Lawyer and activist Jibran Nasir, who is contesting general election as an independent candidate from PS-111 and NA-247 in Karachi, held a press conference on Wednesday to address what he termed the "incidents of violence" against his supporters and campaign volunteers.

The presser, that was broadcast live on Facebook, was held a day after a handful of men reportedly interrupted a corner meeting held by Nasir in Delhi Colony where they told him to explain to them his religious views and accused him of blasphemy.

Addressing media representatives outside the Karachi Press Club, Nasir claimed that some "extremist elements" wanted to hijack his campaign by inciting hatred among people "because they are scared of a candidate who wanted to highlight the actual problems and issues being faced by the public".

Nasir vowed that he will continue to focus on his manifesto that is based on development issues and will not back off from his stance as that would be his real defeat.

"I am being accused of blasphemy without any proof," he said. "The volunteers working for my campaign are being threatened." Despite the intimidation, Nasir said his team had never retaliated or tried to "take the law into their own hands".

The activist-turned-politician claimed that extremist elements were spreading propaganda against him on religious grounds because there were no corruption cases that could be used to go after him.

"They (miscreants) appear at every corner meeting and ask me about my religious beliefs and when I tell them, they claim that I'm lying," he said. "They demand that I curse a community that has already been declared non-Muslim by the Constitution."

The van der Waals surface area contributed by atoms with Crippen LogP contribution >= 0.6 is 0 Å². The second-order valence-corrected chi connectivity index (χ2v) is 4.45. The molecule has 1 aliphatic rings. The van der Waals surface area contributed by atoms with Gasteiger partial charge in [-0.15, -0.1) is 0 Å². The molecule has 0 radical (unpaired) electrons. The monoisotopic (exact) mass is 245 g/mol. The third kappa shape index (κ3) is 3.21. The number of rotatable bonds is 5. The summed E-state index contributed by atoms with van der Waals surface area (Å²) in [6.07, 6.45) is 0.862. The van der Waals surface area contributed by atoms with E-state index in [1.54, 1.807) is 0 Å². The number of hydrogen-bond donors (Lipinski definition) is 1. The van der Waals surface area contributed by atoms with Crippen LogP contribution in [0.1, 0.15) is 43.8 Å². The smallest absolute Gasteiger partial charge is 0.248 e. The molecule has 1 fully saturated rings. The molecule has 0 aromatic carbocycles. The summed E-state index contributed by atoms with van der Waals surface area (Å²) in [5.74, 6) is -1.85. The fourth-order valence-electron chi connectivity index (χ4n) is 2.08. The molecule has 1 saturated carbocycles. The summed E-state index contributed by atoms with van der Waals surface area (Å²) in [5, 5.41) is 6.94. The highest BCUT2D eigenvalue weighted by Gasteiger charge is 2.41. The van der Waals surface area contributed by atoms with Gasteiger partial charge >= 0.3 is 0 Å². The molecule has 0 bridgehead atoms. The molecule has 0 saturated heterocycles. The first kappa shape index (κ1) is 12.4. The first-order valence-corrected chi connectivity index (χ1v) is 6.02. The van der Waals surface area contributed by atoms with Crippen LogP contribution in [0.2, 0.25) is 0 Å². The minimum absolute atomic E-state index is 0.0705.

"The community, known as the Ahmedis, is not even allowed to protest when one of them is targeted. What religion teaches us to oppress those who are already being oppressed?" he asked, adding that Jinnah had created Pakistan in order to protect the subcontinent's Muslims, who were an oppressed minority in pre-Partition India.

Jinnah's vision, Nasir said, was to create a state where minorities were protected and safe. "Am I wrong to follow in the footsteps of Jinnah?" he questioned.

Nasir repeated that some people were trying to incite hatred and recalled how similar propaganda resulted in the tragic murder of Mashal Khan at the Abdul Wali Khan University in Mardan last year. Khan was killed by a mob that accused him of committing blasphemy and the accusations against him later turned out to be false.

He urged political parties to discourage hateful behaviour as that would discourage youth from entering politics.

Nasir told reporters that he had written a letter to the authorities, asking them to arrest the men who tried to inflame the situation during his corner meetings. The men could be identified from the videos shared on Nasir's Facebook page.

"We didn't ask the authorities to provide us security and turn us into VIPs because that is not the solution," he said, adding that if no action was taken against the men, they will continue to incite hatred.



24 Jan, 2022

Anti-extremism policy

HAD there been more far-sighted policymaking on the part of the state and an understanding of how religious ...
Government’s silence
Updated 24 Jan, 2022

Government’s silence

A MAJOR trial is underway in London during which Pakistan has repeatedly been mentioned as the place where payment...
24 Jan, 2022

Cutting mangroves

FOR Karachi, the mangrove cover along its coastline is a thin line of defence against potential oceanic and climatic...
Yemen atrocity
Updated 23 Jan, 2022

Yemen atrocity

The sooner this war is ended, the better, to halt the suffering of Yemen's people and ensure security of all regional states.
23 Jan, 2022

Regressive taxation

THE FBR appears to have kicked up a new and unnecessary controversy by serving notices on currency dealers to ...
23 Jan, 2022

Medico-legal flaws

ON Friday, a 13-page verdict authored by Justice Ali Zia Bajwa of the Lahore High Court revealed a shocking fact...